As anybody who’s ever paid for a service knows, it’s not unreasonable to expect dependable answers to questions like “do you have time to do (X)?” and “when will it be done?” Conversely, anybody who regularly provides a service knows those questions are devilishly difficult to answer accurately — unless you are willing to turn away work in order to maintain a safe amount of ‘pad’ in your schedule. Most businesses can’t stomach that sort of inefficiency, and web design and development, ours is no different. What’s to be done?
An alarming number of businesses seem to implement (either de-facto or by design) the “promise-first, figure it out later” school of scheduling. It’s amazing how often this approach works, but it has the unfortunate side effect of rewarding the squeaky wheel and punishing the client with the most patience — inevitably inviting clients to act accordingly.
Some businesses take the “punish everyone equally” approach — either by refusing to commit to a schedule at all, or by committing only to a broad ‘window’ that places the burden of dealing with variability on the client. Think ‘cable installer.’
Some services are consistent enough to be deliverable in pre-defined timeslots, such as doctor’s appointments or piano lessons. That works great when it’s a single service delivered by a single person, but it’s woefully inadequate for a web design and development team like ours. By way of example: TPI worked on 91 projects for 34 clients in the month of August. We have 10 deadlines in the next 30 days and we estimate 1829 hours of work outstanding on currently active projects, spread across 12 people and divided into 3881 tasks which vary in length and required skillset (web design, application development, copywriting, social media, etc).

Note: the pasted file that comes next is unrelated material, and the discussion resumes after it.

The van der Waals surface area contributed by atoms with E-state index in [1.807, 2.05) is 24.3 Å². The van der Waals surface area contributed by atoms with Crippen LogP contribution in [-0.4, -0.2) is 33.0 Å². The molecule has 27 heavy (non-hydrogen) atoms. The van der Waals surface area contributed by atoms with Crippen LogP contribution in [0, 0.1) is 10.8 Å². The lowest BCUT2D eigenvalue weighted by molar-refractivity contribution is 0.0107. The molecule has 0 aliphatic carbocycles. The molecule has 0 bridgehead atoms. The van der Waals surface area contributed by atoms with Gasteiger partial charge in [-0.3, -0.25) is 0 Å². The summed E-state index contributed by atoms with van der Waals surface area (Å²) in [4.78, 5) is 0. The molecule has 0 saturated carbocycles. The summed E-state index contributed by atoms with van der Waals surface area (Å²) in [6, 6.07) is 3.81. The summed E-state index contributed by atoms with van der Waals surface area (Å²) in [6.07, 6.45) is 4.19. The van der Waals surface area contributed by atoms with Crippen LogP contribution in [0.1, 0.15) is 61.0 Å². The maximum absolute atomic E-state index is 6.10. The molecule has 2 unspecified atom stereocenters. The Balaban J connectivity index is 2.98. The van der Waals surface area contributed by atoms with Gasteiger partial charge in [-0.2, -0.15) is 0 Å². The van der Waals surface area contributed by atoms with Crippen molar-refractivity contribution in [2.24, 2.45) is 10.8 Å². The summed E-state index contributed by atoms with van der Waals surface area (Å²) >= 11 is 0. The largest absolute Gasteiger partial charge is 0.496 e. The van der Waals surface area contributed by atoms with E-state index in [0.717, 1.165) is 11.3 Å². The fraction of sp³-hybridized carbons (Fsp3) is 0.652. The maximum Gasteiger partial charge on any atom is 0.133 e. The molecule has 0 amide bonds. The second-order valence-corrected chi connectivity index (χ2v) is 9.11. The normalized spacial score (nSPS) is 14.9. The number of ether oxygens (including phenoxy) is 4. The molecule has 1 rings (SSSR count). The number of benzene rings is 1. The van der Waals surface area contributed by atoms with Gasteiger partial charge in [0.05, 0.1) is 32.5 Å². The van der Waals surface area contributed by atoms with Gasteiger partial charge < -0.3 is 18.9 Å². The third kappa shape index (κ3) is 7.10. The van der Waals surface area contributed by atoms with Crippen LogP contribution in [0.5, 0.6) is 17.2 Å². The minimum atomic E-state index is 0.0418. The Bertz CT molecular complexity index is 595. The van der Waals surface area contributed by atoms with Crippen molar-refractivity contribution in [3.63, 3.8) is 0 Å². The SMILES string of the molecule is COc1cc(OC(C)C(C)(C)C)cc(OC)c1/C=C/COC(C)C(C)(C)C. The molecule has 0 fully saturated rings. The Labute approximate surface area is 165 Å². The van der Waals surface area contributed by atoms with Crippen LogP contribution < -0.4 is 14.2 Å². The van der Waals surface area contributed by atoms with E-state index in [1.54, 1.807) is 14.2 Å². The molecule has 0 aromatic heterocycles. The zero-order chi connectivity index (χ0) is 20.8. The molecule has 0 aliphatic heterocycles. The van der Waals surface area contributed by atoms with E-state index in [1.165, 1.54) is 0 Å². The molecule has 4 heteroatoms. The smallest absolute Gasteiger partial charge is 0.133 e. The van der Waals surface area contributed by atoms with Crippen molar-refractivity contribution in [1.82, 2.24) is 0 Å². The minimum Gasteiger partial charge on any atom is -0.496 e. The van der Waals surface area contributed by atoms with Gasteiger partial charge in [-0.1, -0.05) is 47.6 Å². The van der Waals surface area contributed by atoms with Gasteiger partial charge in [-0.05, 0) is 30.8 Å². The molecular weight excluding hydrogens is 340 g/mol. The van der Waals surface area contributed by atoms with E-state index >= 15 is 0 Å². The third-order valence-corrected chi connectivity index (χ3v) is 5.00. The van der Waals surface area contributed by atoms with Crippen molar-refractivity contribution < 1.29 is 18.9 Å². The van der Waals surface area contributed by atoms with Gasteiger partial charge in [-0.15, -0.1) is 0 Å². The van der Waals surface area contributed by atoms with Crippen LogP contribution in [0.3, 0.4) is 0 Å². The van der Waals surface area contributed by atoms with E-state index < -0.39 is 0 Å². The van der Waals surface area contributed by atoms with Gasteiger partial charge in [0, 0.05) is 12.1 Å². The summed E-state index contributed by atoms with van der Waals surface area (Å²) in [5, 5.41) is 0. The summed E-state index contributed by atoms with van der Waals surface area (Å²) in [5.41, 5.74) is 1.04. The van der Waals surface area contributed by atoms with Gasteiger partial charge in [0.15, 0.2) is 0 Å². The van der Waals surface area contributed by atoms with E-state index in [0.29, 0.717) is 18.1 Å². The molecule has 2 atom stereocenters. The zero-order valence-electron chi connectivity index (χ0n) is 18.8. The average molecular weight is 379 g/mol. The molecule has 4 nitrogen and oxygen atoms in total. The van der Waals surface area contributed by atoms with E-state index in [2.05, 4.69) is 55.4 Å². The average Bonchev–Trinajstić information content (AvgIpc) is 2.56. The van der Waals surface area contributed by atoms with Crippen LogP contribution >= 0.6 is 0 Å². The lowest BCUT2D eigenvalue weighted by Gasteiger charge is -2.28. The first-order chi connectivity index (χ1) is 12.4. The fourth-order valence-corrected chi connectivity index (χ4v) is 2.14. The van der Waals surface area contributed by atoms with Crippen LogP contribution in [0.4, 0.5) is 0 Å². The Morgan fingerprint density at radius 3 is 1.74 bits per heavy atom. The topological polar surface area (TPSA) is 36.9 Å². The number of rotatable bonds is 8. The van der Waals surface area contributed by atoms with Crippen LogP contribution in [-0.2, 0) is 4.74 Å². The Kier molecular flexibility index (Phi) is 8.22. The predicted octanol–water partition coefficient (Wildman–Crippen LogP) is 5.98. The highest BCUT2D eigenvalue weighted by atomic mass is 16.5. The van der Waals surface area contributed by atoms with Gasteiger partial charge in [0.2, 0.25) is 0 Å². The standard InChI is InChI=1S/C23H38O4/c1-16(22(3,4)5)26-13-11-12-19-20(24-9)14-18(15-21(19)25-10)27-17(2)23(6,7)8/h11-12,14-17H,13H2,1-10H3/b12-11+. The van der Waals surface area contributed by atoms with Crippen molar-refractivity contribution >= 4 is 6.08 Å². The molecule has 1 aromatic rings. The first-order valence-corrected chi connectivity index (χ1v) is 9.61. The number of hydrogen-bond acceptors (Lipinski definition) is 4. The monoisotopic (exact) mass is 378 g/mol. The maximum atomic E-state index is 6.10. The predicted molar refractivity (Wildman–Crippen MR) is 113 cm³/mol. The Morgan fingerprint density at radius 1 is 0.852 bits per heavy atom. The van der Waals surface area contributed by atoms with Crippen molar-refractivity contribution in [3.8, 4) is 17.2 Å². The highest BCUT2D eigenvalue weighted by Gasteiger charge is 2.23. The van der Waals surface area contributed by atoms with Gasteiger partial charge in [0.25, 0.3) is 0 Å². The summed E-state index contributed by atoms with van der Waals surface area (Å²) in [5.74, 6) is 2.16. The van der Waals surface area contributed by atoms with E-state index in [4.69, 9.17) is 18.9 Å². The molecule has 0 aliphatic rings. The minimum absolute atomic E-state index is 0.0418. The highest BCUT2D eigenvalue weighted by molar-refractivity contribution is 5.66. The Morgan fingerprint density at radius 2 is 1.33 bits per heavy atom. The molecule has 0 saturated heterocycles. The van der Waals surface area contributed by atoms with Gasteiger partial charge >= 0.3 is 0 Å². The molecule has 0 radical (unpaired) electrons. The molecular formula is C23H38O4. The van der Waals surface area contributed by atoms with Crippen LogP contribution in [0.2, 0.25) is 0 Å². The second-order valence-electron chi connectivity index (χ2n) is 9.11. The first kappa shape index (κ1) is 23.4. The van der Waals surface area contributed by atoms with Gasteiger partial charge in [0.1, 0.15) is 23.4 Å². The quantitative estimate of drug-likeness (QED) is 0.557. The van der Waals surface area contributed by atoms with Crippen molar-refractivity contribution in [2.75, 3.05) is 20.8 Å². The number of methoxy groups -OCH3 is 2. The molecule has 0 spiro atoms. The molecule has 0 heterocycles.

So how do we keep track of it all?…
A web-based tool, of course! In 2010, TPI started using Liquid Planner to organize our schedule and we’ve recently begun a concerted effort to take full advantage of it’s complete feature set, including scheduling and prioritization, time tracking, task assignment, project documentation and workflow analytics. It’s a great tool, aimed at the sweet-spot between Basecamp (easy but structure-free) and Microsoft Project (soul-crushingly exacting and therefore useless). It has flexible and intelligent Gantt-chart scheduling for multiple concurrent projects, smart time-tracking, nice charts and graphs for analysis and reporting, raw timesheet data export, file attachments, task notes… almost everything you’d want in a tool of this kind.
Of course, implementing any scheduling system takes effort to set up and maintain and requires participation from the entire team. Making a schedule work means following the schedule! That can seem onerous at first, particularly to a team as self-guided as ours, but we’ve started to reap the benefits: greater shared understanding about where projects stand, more accurate information with which to answer client questions and earlier warning when things are getting off-track.
Our goals? Confidence about when and how much we can deliver. Better estimates. Increased productivity. Better communication. Most importantly, unwavering dependability for the people and businesses that trust us to get the job done!